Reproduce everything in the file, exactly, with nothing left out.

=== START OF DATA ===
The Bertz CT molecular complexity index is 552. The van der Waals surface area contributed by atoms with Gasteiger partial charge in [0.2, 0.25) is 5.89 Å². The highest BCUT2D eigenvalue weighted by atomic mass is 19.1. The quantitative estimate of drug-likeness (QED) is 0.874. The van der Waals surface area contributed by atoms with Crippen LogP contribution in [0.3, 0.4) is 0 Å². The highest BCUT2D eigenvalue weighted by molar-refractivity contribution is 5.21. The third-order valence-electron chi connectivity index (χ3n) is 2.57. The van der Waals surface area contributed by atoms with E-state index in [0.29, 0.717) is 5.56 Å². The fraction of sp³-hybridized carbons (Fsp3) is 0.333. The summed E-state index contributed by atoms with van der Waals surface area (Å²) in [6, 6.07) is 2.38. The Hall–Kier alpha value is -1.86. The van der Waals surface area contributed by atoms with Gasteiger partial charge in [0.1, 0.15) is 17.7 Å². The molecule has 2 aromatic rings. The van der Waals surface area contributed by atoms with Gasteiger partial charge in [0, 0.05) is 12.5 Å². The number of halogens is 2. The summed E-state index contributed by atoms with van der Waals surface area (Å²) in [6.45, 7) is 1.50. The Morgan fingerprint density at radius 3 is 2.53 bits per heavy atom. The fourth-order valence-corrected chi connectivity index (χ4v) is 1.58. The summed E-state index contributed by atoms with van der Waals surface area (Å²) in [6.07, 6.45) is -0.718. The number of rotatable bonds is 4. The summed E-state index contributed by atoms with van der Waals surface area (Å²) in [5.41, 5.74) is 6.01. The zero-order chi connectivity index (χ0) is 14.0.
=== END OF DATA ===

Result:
The Bertz CT molecular complexity index is 552. The van der Waals surface area contributed by atoms with Gasteiger partial charge in [0.2, 0.25) is 5.89 Å². The highest BCUT2D eigenvalue weighted by atomic mass is 19.1. The quantitative estimate of drug-likeness (QED) is 0.874. The van der Waals surface area contributed by atoms with Crippen LogP contribution in [0.3, 0.4) is 0 Å². The highest BCUT2D eigenvalue weighted by molar-refractivity contribution is 5.21. The third-order valence-electron chi connectivity index (χ3n) is 2.57. The van der Waals surface area contributed by atoms with E-state index in [0.29, 0.717) is 5.56 Å². The fraction of sp³-hybridized carbons (Fsp3) is 0.333. The summed E-state index contributed by atoms with van der Waals surface area (Å²) in [6, 6.07) is 2.38. The Hall–Kier alpha value is -1.86. The van der Waals surface area contributed by atoms with Gasteiger partial charge in [0.1, 0.15) is 17.7 Å². The molecule has 2 aromatic rings. The van der Waals surface area contributed by atoms with Gasteiger partial charge in [0, 0.05) is 12.5 Å². The number of halogens is 2. The summed E-state index contributed by atoms with van der Waals surface area (Å²) in [6.45, 7) is 1.50. The Morgan fingerprint density at radius 3 is 2.53 bits per heavy atom. The fourth-order valence-corrected chi connectivity index (χ4v) is 1.58. The summed E-state index contributed by atoms with van der Waals surface area (Å²) in [6.07, 6.45) is -0.718. The number of rotatable bonds is 4. The summed E-state index contributed by atoms with van der Waals surface area (Å²) in [5.41, 5.74) is 6.01. The zero-order chi connectivity index (χ0) is 14.0.